Overwhelmed by Vendor Hype? Head for the Exit Before It's Too Late

Frustrated with all the hype and buzzwords that software vendors throw around? You’re not alone. TEC senior copywriter Larry Blitz and managing editor David Clark take a (mostly tongue-in-cheek) look at software providers’ major language crimes. And what you can do about it.

Larry: Dave, some people put software vendors in the same less-than-saintly category as used car salesmen or, dare I say it… politicians. I think that’s because most vendors have this compulsive habit of burying everything they say in hype, buzzwords, and double talk. What’s a customer supposed to do about it?

Dave: Yeah, I hear you Larry. An awful lot of the vendor reps I talk to are sincerely enthusiastic and down-to-earth about their product, but something horrible happens on the way to the sales call, white paper, or product demo. I certainly don’t envy the customer who has to filter out the buzzword onslaught. I mean, you can’t pick up a white paper anymore without stubbing your toe on the phrase "today’s increasingly competitive global marketplace." Which is really just criminally lazy marketing. Is that phrase supposed to induce panic in potential buyers? Alert them to the recession they may somehow have missed?

Larry: I think it’s just a classic case of the road to hell being paved with good intentions. Software vendors may mean well, but they don’t understand they’re sapping their customers’ will to live with all that blah-blah about visibility, convergence, cross-platforms, value cycles, seamless downstream regulatory compliance… you get the idea. How about making it a law that every time a vendor utters or prints a useless buzzword or catchphrase, the purchase price of their software goes down by $1,000. Most vendors would find themselves in the unfortunate position of actually having to pay their customers to take the software off their hands. That would teach 'em , wouldn’t it?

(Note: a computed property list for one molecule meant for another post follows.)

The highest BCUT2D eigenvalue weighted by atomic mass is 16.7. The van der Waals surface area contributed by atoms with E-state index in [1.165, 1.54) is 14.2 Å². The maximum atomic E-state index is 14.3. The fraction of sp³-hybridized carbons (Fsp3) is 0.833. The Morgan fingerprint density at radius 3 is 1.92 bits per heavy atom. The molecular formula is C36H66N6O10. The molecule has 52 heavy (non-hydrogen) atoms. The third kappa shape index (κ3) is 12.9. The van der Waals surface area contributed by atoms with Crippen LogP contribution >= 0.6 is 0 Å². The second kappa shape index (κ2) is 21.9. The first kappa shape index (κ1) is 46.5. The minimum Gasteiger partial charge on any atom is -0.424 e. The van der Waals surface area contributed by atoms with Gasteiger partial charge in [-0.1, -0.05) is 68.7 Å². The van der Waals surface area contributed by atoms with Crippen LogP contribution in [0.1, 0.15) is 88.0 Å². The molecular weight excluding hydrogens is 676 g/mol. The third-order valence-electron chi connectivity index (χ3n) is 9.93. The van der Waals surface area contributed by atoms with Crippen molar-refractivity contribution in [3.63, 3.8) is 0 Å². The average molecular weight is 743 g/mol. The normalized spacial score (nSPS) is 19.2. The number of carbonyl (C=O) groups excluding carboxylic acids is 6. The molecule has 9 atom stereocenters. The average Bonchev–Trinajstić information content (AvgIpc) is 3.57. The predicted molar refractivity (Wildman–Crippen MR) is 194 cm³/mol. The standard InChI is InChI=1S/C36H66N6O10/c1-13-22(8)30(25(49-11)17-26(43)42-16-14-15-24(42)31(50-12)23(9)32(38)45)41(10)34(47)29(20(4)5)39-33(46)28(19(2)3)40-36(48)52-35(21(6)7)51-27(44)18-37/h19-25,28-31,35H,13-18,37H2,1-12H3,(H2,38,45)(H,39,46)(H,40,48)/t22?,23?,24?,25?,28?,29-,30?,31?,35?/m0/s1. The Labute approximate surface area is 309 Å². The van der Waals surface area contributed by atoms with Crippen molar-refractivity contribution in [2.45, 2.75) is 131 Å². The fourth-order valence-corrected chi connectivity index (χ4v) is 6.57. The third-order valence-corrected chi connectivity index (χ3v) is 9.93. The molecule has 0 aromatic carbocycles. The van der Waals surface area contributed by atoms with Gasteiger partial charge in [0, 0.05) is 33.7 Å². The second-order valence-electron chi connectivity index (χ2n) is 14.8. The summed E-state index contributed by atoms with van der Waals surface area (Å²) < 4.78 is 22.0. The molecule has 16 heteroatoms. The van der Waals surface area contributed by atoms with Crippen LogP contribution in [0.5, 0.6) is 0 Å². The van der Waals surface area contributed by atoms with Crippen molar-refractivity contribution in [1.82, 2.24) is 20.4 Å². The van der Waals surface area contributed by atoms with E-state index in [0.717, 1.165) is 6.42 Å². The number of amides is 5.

Dave: Well, that’s what recurring maintenance fees are for, ha ha ha.

For the benefit of all those vendor marketing departments that have a word count to fill, I offer this white paper jargon generator.

Simply take a word from column 1, add any word from column 2, and finish with a word from column 3. Mix and match!

Pow! Bam! Ka-ching!
Seamless Downstream and upstream Compliance
Real-time Cross-departmentally integrated Maintenance
Comprehensive Application-aware Fortification
Robust Best-practice Availability
Anytime-anywhere Cost-effective Productivity
Holistic Paradigmatic Improvement
Sustainable Laterally convergent Competitiveness
Profitable Out-of-the-box ROI
Flexible Customer-centric Business agility
Strategic Mission-critical Profitability enhancement

Larry: Excellent, Dave! And what fun! Next time I ask my girlfriend to a movie, I’m going to say: "Hey, strategic partner, what say we converge on a cost-effective, comprehensive, and holistic cinematic experience. I hear the value cycle and ROI are absolutely robust." She’ll be impressed, right?

Dave: She will be if she works for a software vendor.

Larry: So how can we help the folks out there cut through the mountains of vendor hype?

Dave: The basic rule: customers should take their cue from how vendors are talking to them, rather than from what vendors are trying to say.

I mean, sometimes you come across white papers that are written almost exclusively in jargon, simply because they’re targeting the C-level suite, and vendors imagine that’s the kind of language execs need to hear in order to make a decision.

But that’s hogwash, because high-level execs don’t have the time to wade through hype and buzzwords just in case there’s an actual point buried in there.

Nine times out of ten, jargon or lofty language is used by people who are fundamentally unsure of what they’re trying to say, or those who want to cast the impression that they’re speaking from a position of superiority.

And why would you want to do business with people like that?

I certainly wouldn't. It’s a sign that your business relationship is likely to be characterized by rigidity and non-responsiveness, or else by incompetence. Of course I'm generalizing, but I think customers need to seek hard up-front evidence that vendors are interested in talking to actual people rather than to themselves.

The bottom line: if you find yourself buried in vendor hype and buzzwords, you should probably head for the exit. Find people who will talk to you in a language you can understand and relate to. Those are the ones you want to do business with.

Larry: Thanks, Dave, it’s been a transparent, out-of-the-box, strategically productive experience talking to you.

Dave: Synergistically speaking.

Larry: Exactly.
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